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TB Notes Newsletter

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No. 2, 2010


The following article by CEBSB staff member Ije Agulefo first appeared in the Spring 2010 issue of the Northeastern Spotlight, the newsletter of the New Jersey Medical School Global Tuberculosis Institute. It is reprinted here in its entirety.

Crisis and Emergency Risk Communication: What TB Programs Need to Know

Crisis and emergency risk communication (also known as CERC) combines the urgency of disaster communication with the need to communicate risks, benefits, and needed action to stakeholders, healthcare providers, media, and the general public.  CERC differs from risk communication in that:

  • Communication decisions on how to respond to the crisis must be made within a short time constraint;
  • These decisions may be irreversible;
  • Outcomes of the decision may be uncertain; and
  • Decisions may need to be made based on less than perfect or incomplete information.

Overall, CERC can minimize some of the harmful human behaviors that are known to arise during a crisis.

How can TB programs use CERC?

When people are faced with a crisis or emergency situation, they take in information differently, process information differently, and act on information differently.  CERC principles can be extremely useful to TB programs during a TB outbreak or high profile event.  When an outbreak occurs, there is often a sense of panic, fear, confusion, anxiety, and helplessness.  Using CERC principles to disseminate information can help the public cope and instill a sense of empowerment within the community.  Feeling empowered to take action reduces the likelihood of feeling victimized and alleviates fear.  The use of an “action message” can provide people with the feeling that they can take steps to improve a situation.  During a TB outbreak, effective communication provides information on useful resources for those affected.  For example, during a TB outbreak, providing information on local sites to go for TB testing is a useful action message.

Five CERC principles to communicate messages successfully during a crisis or TB outbreak:

  • Develop a solid communication plan. Your TB program’s outbreak communication plan should be fully integrated into the overall program’s emergency response plan.  This plan should address all of the roles, responsibilities, and resources involved in providing information to the public, media, and partners during a TB outbreak.  It should include such elements as a signed endorsement from the program’s director, regional and local media contact, and staff responsibilities.  The communication plan should be seen as a resource of information.  In general, the public tends to judge the success of a response by the success of its communication plan during a crisis.
  • Be the first source of information. It is important for the TB program to be the first source of information during a TB outbreak. The public sees the speed of useful information as a marker of preparedness. In addition, when people seek information about something unknown, the first message they receive tends to carry the most credibility.  Therefore, it is important for the TB program to be the first source of information. For example, if your TB program’s first message is, “Only people who spent extended time with the student with TB are at risk of developing the disease.  We are contacting those persons to ensure they are tested,” the audience will remember this message and accept it. Later, if a subsequent message from another source says, “Everyone should be tested for TB,” the audience will compare the second message to the first message. They are more likely to accept the first one because it is from a credible source and it was the first message received.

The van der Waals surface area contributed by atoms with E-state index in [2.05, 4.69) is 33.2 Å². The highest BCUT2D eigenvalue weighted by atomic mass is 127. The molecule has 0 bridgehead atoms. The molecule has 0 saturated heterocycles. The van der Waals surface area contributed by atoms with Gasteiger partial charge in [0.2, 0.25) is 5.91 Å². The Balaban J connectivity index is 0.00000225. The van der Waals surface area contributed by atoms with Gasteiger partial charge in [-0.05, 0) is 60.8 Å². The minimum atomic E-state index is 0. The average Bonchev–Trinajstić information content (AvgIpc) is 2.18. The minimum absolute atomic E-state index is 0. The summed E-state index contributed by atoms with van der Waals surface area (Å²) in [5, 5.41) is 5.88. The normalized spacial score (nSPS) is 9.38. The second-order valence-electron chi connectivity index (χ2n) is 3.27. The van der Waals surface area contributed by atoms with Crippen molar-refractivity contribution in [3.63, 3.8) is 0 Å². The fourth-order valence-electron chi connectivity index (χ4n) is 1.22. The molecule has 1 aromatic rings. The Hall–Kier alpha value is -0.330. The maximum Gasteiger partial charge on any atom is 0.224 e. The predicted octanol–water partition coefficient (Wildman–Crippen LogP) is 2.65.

• Express empathy early. Empathy is the ability to understand what another human being is feeling. Research has shown that it should be expressed within the first 30 seconds of message delivery. This is a very challenging but critical step in crisis communication. Empathy shows sincerity to the public, and also helps the public hear the message. For example: “We recognize that you are anxious about the recent TB outbreak and we understand your concern.  We are available to answer questions that you may have about the situation.”
  • Show competence and expertise. Research shows that people believe that individuals in professional positions within respected organizations are experienced and competent. It is important to maintain the highest level of expertise as a way of fostering trust. When a TB outbreak occurs, provide necessary information to ensure the affected audience understands the situation.  For example, provide the public with information on how TB is transmitted along with the signs and symptoms of the disease.
  • Remain honest and open. In many cases, when information is being disseminated following an outbreak, everyone assumes that some information is being held back. For this reason, it is best to let the public, stakeholders, and the media know that they will be updated with information as it becomes available. For example, “Currently, we do not know if there are others who may have been infected or have TB disease. We will continue to update you as we learn more.”

Message planning

Both the content as well as the method of message delivery during an outbreak are extremely important. Dissemination of appropriate messages to the community helps to reduce fear and anxiety. When developing CERC messages, it is critical that

  • Affected audiences be identified;
  • Key messages be developed with supporting facts included; and
  • Effective dissemination channels be used.

When people are faced with a crisis, they want to receive messages that are accurate, helpful, timely, empathetic, short, and concise. Messages disseminated in response to a TB outbreak should follow the STARCC principle. 
Messages should be:

  • Simple
  • Timely
  • Accurate
  • Relevant
  • Credible
  • Consistent

Working with the media